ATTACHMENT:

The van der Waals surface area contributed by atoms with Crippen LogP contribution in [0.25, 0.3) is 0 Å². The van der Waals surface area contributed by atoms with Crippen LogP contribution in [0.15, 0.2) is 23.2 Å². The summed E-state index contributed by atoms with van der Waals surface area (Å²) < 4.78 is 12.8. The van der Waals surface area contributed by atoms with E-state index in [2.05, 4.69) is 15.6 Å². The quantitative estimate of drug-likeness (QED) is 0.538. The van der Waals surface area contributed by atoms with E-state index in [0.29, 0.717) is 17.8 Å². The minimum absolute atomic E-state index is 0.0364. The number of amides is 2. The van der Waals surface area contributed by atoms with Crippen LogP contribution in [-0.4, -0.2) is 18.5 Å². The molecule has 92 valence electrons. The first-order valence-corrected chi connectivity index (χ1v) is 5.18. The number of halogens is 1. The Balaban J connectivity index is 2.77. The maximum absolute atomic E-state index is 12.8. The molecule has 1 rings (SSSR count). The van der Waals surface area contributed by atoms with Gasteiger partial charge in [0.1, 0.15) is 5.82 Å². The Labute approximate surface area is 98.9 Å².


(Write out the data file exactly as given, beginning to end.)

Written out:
The van der Waals surface area contributed by atoms with Crippen LogP contribution in [0.25, 0.3) is 0 Å². The van der Waals surface area contributed by atoms with Crippen LogP contribution in [0.15, 0.2) is 23.2 Å². The summed E-state index contributed by atoms with van der Waals surface area (Å²) < 4.78 is 12.8. The van der Waals surface area contributed by atoms with E-state index in [2.05, 4.69) is 15.6 Å². The quantitative estimate of drug-likeness (QED) is 0.538. The van der Waals surface area contributed by atoms with E-state index in [0.29, 0.717) is 17.8 Å². The minimum absolute atomic E-state index is 0.0364. The number of amides is 2. The van der Waals surface area contributed by atoms with Crippen LogP contribution in [-0.4, -0.2) is 18.5 Å². The molecule has 92 valence electrons. The first-order valence-corrected chi connectivity index (χ1v) is 5.18. The number of halogens is 1. The Balaban J connectivity index is 2.77. The maximum absolute atomic E-state index is 12.8. The molecule has 1 rings (SSSR count). The van der Waals surface area contributed by atoms with Gasteiger partial charge in [0.1, 0.15) is 5.82 Å². The Labute approximate surface area is 98.9 Å².